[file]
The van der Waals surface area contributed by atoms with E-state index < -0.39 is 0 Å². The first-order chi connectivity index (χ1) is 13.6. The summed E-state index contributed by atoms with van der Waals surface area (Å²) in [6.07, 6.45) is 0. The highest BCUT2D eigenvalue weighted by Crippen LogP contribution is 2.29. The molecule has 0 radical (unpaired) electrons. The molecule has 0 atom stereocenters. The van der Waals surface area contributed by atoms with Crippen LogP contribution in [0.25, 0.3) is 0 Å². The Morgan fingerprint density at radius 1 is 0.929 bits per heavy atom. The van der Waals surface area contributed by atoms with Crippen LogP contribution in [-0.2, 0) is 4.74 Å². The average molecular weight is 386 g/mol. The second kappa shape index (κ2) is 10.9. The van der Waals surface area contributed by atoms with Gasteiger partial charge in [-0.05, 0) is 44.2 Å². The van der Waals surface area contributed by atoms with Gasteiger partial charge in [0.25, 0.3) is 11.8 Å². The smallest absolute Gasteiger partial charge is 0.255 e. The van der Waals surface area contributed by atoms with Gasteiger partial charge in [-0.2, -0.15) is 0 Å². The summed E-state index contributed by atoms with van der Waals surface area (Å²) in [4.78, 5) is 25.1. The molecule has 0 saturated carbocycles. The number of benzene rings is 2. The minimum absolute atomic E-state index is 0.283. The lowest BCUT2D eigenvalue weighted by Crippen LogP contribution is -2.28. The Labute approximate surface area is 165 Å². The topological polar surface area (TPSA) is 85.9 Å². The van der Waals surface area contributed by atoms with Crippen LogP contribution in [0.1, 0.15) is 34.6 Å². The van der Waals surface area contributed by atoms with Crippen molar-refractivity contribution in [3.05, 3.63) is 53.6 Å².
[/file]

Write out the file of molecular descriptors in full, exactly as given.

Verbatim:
The van der Waals surface area contributed by atoms with E-state index < -0.39 is 0 Å². The first-order chi connectivity index (χ1) is 13.6. The summed E-state index contributed by atoms with van der Waals surface area (Å²) in [6.07, 6.45) is 0. The highest BCUT2D eigenvalue weighted by Crippen LogP contribution is 2.29. The molecule has 0 radical (unpaired) electrons. The molecule has 0 atom stereocenters. The van der Waals surface area contributed by atoms with Crippen LogP contribution in [0.25, 0.3) is 0 Å². The Morgan fingerprint density at radius 1 is 0.929 bits per heavy atom. The van der Waals surface area contributed by atoms with Crippen LogP contribution in [-0.2, 0) is 4.74 Å². The average molecular weight is 386 g/mol. The second kappa shape index (κ2) is 10.9. The van der Waals surface area contributed by atoms with Gasteiger partial charge in [-0.05, 0) is 44.2 Å². The van der Waals surface area contributed by atoms with Gasteiger partial charge in [0.25, 0.3) is 11.8 Å². The smallest absolute Gasteiger partial charge is 0.255 e. The van der Waals surface area contributed by atoms with Gasteiger partial charge in [-0.2, -0.15) is 0 Å². The summed E-state index contributed by atoms with van der Waals surface area (Å²) in [4.78, 5) is 25.1. The molecule has 0 saturated carbocycles. The number of benzene rings is 2. The minimum absolute atomic E-state index is 0.283. The lowest BCUT2D eigenvalue weighted by Crippen LogP contribution is -2.28. The Labute approximate surface area is 165 Å². The topological polar surface area (TPSA) is 85.9 Å². The van der Waals surface area contributed by atoms with Crippen LogP contribution in [0.1, 0.15) is 34.6 Å². The van der Waals surface area contributed by atoms with Crippen molar-refractivity contribution in [3.05, 3.63) is 53.6 Å².